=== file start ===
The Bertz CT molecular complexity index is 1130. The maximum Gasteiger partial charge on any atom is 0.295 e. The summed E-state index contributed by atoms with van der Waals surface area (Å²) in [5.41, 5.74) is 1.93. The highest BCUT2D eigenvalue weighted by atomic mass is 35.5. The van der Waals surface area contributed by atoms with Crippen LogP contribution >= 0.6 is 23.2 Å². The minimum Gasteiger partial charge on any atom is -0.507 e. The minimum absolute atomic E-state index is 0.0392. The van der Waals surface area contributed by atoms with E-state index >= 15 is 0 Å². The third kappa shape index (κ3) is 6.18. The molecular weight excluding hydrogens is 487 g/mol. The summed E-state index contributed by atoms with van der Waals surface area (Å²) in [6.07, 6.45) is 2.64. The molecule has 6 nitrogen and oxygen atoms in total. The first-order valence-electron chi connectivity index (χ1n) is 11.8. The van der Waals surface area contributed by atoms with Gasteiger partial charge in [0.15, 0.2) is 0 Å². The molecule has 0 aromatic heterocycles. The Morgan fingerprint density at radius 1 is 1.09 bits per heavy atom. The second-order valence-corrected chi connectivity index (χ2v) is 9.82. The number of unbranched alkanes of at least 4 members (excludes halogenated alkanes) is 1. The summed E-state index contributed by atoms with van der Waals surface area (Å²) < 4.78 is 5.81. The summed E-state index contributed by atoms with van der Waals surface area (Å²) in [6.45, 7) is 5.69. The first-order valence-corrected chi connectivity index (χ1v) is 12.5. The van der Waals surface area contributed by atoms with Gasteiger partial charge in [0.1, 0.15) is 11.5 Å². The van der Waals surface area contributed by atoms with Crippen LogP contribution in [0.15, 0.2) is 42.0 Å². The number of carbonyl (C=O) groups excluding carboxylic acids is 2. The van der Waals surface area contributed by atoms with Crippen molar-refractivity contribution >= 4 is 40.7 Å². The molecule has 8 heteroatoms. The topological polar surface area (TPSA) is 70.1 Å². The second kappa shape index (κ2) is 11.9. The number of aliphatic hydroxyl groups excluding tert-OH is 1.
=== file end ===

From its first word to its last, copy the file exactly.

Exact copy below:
The Bertz CT molecular complexity index is 1130. The maximum Gasteiger partial charge on any atom is 0.295 e. The summed E-state index contributed by atoms with van der Waals surface area (Å²) in [5.41, 5.74) is 1.93. The highest BCUT2D eigenvalue weighted by atomic mass is 35.5. The van der Waals surface area contributed by atoms with Crippen LogP contribution >= 0.6 is 23.2 Å². The minimum Gasteiger partial charge on any atom is -0.507 e. The minimum absolute atomic E-state index is 0.0392. The van der Waals surface area contributed by atoms with E-state index >= 15 is 0 Å². The third kappa shape index (κ3) is 6.18. The molecular weight excluding hydrogens is 487 g/mol. The summed E-state index contributed by atoms with van der Waals surface area (Å²) in [6.07, 6.45) is 2.64. The molecule has 6 nitrogen and oxygen atoms in total. The first-order valence-electron chi connectivity index (χ1n) is 11.8. The van der Waals surface area contributed by atoms with Gasteiger partial charge in [0.15, 0.2) is 0 Å². The molecule has 0 aromatic heterocycles. The Morgan fingerprint density at radius 1 is 1.09 bits per heavy atom. The second-order valence-corrected chi connectivity index (χ2v) is 9.82. The number of unbranched alkanes of at least 4 members (excludes halogenated alkanes) is 1. The summed E-state index contributed by atoms with van der Waals surface area (Å²) < 4.78 is 5.81. The summed E-state index contributed by atoms with van der Waals surface area (Å²) in [6.45, 7) is 5.69. The first-order valence-corrected chi connectivity index (χ1v) is 12.5. The van der Waals surface area contributed by atoms with Gasteiger partial charge in [0.1, 0.15) is 11.5 Å². The van der Waals surface area contributed by atoms with Crippen LogP contribution in [0.15, 0.2) is 42.0 Å². The number of carbonyl (C=O) groups excluding carboxylic acids is 2. The van der Waals surface area contributed by atoms with Crippen molar-refractivity contribution >= 4 is 40.7 Å². The molecule has 8 heteroatoms. The topological polar surface area (TPSA) is 70.1 Å². The second kappa shape index (κ2) is 11.9. The number of aliphatic hydroxyl groups excluding tert-OH is 1.